A fundamental problem of consentBMJ 1995; 310 doi: https://doi.org/10.1136/bmj.310.6971.43 (Published 07 January 1995) Cite this as: BMJ 1995;310:43
- John Mitchell, partnera
- a Clyde and Co, Solicitors, 51 Eastcheap, London EC3M 1JP
- Accepted 7 September 1994
A consultant anaesthetist gave a diclofenac suppository for postoperative pain to a patient having four teeth extracted under general anaesthesia in the dental surgery. He did not seek the patient's specific consent preoperatively for use of the suppository but told her afterwards what he had done. Charged before the professional conduct committee of the General Medical Council with failure to obtain informed consent and assault, the anaesthetist was found guilty of serious professional misconduct and admonished. This decision has far reaching implications and has caused great concern.
Consent and a patient's right to self determination are at the root of many important problems in medical ethics. In recent years consent, or the lack of it, has also become an increasingly common issue in medical negligence litigation. By contrast, the failure by a doctor to obtain consent to bona fide treatment has rarely if ever been the sole foundation for a finding of serious professional misconduct. I report a case recently brought before the professional conduct committee of the General Medical Council in which such a decision was reached.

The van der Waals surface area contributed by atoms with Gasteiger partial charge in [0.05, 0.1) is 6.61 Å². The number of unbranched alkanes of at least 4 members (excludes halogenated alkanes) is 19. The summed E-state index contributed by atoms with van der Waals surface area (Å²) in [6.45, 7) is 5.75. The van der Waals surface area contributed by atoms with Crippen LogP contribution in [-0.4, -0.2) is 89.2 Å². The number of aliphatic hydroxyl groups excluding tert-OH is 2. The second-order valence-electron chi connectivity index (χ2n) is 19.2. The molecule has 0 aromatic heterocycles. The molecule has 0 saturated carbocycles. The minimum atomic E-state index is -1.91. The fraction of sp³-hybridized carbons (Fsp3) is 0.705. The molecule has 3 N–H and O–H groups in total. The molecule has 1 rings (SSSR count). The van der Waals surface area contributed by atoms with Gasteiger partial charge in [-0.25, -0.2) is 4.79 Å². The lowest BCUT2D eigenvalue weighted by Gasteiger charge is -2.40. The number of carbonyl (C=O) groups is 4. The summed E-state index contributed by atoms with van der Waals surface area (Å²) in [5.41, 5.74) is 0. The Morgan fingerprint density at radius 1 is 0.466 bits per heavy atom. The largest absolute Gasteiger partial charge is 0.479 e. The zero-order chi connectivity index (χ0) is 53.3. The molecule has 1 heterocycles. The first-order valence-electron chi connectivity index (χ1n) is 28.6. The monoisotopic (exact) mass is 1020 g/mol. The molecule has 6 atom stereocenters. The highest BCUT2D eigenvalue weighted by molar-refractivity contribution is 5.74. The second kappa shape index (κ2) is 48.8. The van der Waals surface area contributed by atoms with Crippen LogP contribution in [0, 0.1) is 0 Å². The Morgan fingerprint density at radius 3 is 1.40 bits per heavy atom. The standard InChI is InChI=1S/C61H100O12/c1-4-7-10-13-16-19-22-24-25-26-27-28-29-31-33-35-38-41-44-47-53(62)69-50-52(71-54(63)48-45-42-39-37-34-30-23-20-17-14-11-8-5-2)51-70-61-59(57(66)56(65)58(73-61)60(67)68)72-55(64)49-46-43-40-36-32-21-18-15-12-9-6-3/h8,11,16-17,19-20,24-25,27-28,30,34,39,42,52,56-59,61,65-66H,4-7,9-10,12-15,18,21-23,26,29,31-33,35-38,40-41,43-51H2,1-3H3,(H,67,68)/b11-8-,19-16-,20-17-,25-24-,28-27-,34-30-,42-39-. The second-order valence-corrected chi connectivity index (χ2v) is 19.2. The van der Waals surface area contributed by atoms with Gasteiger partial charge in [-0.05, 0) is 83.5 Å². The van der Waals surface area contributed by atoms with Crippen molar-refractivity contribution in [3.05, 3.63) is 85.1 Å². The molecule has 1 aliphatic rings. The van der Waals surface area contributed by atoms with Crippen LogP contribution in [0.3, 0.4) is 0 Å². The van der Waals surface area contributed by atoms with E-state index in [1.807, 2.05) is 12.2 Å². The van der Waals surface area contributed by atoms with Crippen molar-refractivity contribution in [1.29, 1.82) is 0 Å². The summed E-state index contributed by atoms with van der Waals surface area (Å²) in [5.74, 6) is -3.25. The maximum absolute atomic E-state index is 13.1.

Basis of charge
The facts of the case were simple. A 22 year old woman attended her local dental surgery for extraction of two wisdom teeth (lower eights) and two other teeth (lower fours). She knew that she was to have a general anaesthetic and gave her consent both verbally and by implication. She signed a form which stated: “I would like the dentist named overleaf to examine me under the NHS and to give me every necessary care and treatment which I am willing to undergo within NHS arrangements.” Not unusually, there was no consent form specifically for the anaesthetic. Though the Poswillo report recommended that a national general anaesthetic consent form should be devised for general dental practitioners,1 none has been produced. …